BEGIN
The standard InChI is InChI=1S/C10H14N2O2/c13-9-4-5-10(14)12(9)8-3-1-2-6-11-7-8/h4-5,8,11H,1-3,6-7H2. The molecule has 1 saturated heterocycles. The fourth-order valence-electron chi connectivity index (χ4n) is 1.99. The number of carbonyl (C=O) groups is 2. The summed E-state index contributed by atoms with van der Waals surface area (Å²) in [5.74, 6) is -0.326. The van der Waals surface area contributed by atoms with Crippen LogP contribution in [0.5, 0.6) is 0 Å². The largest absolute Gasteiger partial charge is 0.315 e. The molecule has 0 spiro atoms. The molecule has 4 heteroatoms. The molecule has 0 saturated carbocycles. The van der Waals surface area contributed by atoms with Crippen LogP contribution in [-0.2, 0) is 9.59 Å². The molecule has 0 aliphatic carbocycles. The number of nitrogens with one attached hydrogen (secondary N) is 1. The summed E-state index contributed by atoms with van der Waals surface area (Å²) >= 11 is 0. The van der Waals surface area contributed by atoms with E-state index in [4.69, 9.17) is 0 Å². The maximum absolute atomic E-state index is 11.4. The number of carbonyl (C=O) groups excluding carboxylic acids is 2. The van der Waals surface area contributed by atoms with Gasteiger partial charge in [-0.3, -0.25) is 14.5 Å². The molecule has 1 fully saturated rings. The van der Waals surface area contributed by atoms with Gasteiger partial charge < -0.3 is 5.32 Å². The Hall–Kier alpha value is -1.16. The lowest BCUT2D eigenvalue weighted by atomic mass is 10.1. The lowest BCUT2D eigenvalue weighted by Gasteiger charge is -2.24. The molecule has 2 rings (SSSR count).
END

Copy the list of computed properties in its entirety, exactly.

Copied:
The standard InChI is InChI=1S/C10H14N2O2/c13-9-4-5-10(14)12(9)8-3-1-2-6-11-7-8/h4-5,8,11H,1-3,6-7H2. The molecule has 1 saturated heterocycles. The fourth-order valence-electron chi connectivity index (χ4n) is 1.99. The number of carbonyl (C=O) groups is 2. The summed E-state index contributed by atoms with van der Waals surface area (Å²) in [5.74, 6) is -0.326. The van der Waals surface area contributed by atoms with Crippen LogP contribution in [0.5, 0.6) is 0 Å². The largest absolute Gasteiger partial charge is 0.315 e. The molecule has 0 spiro atoms. The molecule has 4 heteroatoms. The molecule has 0 saturated carbocycles. The van der Waals surface area contributed by atoms with Crippen LogP contribution in [-0.2, 0) is 9.59 Å². The molecule has 0 aliphatic carbocycles. The number of nitrogens with one attached hydrogen (secondary N) is 1. The summed E-state index contributed by atoms with van der Waals surface area (Å²) >= 11 is 0. The van der Waals surface area contributed by atoms with E-state index in [4.69, 9.17) is 0 Å². The maximum absolute atomic E-state index is 11.4. The number of carbonyl (C=O) groups excluding carboxylic acids is 2. The van der Waals surface area contributed by atoms with Gasteiger partial charge in [-0.3, -0.25) is 14.5 Å². The molecule has 1 fully saturated rings. The van der Waals surface area contributed by atoms with Gasteiger partial charge < -0.3 is 5.32 Å². The Hall–Kier alpha value is -1.16. The lowest BCUT2D eigenvalue weighted by atomic mass is 10.1. The lowest BCUT2D eigenvalue weighted by Gasteiger charge is -2.24. The molecule has 2 rings (SSSR count).